M Dana Baldwin, Senior Consultant
In 2012, a new CEO took the reins at McDonalds. During his three years of leadership, McDonalds lost market share and profitability. Why did this happen? There are numerous reasons, and we will hit some of them here.
As the economic situation gradually improved in the US, it became obvious that McDonalds’ leadership in the fast food business was on shaky grounds. They were selling food that was not as healthy for consumers as some of their competitors. Their brand was a little tired, because they needed to introduce food items that younger people – Millennials—would prefer. There were more competitors in the market place than Burger King and Wendy’s. Five Guys, Shake Shack, Qdoba, Chipotle and others were expanding in the fast food market, with most of them offering healthier foods as well as some traditional products.
There is no substitute for having very good products. With the increasing emphasis on lower pricing going on in the market place at that time, price became the emphasis rather than taste and quality.
In the fast food business, introduction of new products can be a major factor to sustaining profitable business levels. McDonalds failed to do that. In fact, McDonalds’ last significant product introduction was McCafe’, which predated the new CEO’s regime. It is my opinion that consumers sensed the lack of commitment to new products, and gradually moved at least a part of their business to other providers.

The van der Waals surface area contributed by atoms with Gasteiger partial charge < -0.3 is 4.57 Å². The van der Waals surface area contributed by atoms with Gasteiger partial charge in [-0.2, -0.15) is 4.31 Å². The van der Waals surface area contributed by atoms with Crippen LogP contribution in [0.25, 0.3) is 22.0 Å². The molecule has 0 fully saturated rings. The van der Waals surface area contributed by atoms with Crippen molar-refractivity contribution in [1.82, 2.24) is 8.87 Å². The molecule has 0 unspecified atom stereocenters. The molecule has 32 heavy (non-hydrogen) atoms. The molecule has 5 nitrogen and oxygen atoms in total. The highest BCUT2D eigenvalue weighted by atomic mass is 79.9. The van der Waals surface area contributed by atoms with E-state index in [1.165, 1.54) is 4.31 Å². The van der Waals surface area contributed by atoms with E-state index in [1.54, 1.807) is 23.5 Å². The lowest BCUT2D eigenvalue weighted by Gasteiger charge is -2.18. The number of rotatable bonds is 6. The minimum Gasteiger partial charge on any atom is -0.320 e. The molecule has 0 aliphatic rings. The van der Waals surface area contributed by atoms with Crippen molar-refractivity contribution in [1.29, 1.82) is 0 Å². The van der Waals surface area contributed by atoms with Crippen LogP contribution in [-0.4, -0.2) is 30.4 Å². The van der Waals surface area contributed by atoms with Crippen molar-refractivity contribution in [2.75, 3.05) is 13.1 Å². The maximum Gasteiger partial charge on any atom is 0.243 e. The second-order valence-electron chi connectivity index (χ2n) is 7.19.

The actions and inactions that occurred during this time hurt the McDonalds brand. In the past, McDonalds had been known for good food, good quick service and good prices. By the early teens of this century, the food had become very ordinary and price became the principal driver. Ronald McDonald was nearly invisible, food quality was ordinary, and, as a result non-differentiating, plus the atmosphere was not inviting. McDonalds had lost their way in the market place.
Have you? What is the health of your brand? Are you like McDonalds, trying to ride a crest of success in the marketplace? Sustaining that success into the future requires not only keeping the good things going, but also understanding and responding to the shifts in customer tastes and the competitive landscape. Sound strategic planning makes that happen. That is our specialty. Contact me at firstname.lastname@example.org or at 616-575-3193 for help in building your strategic plan for the future.
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M. Dana Baldwin is a Senior Consultant with Center for Simplified Strategic Planning, Inc. He can be reached by email at: email@example.com
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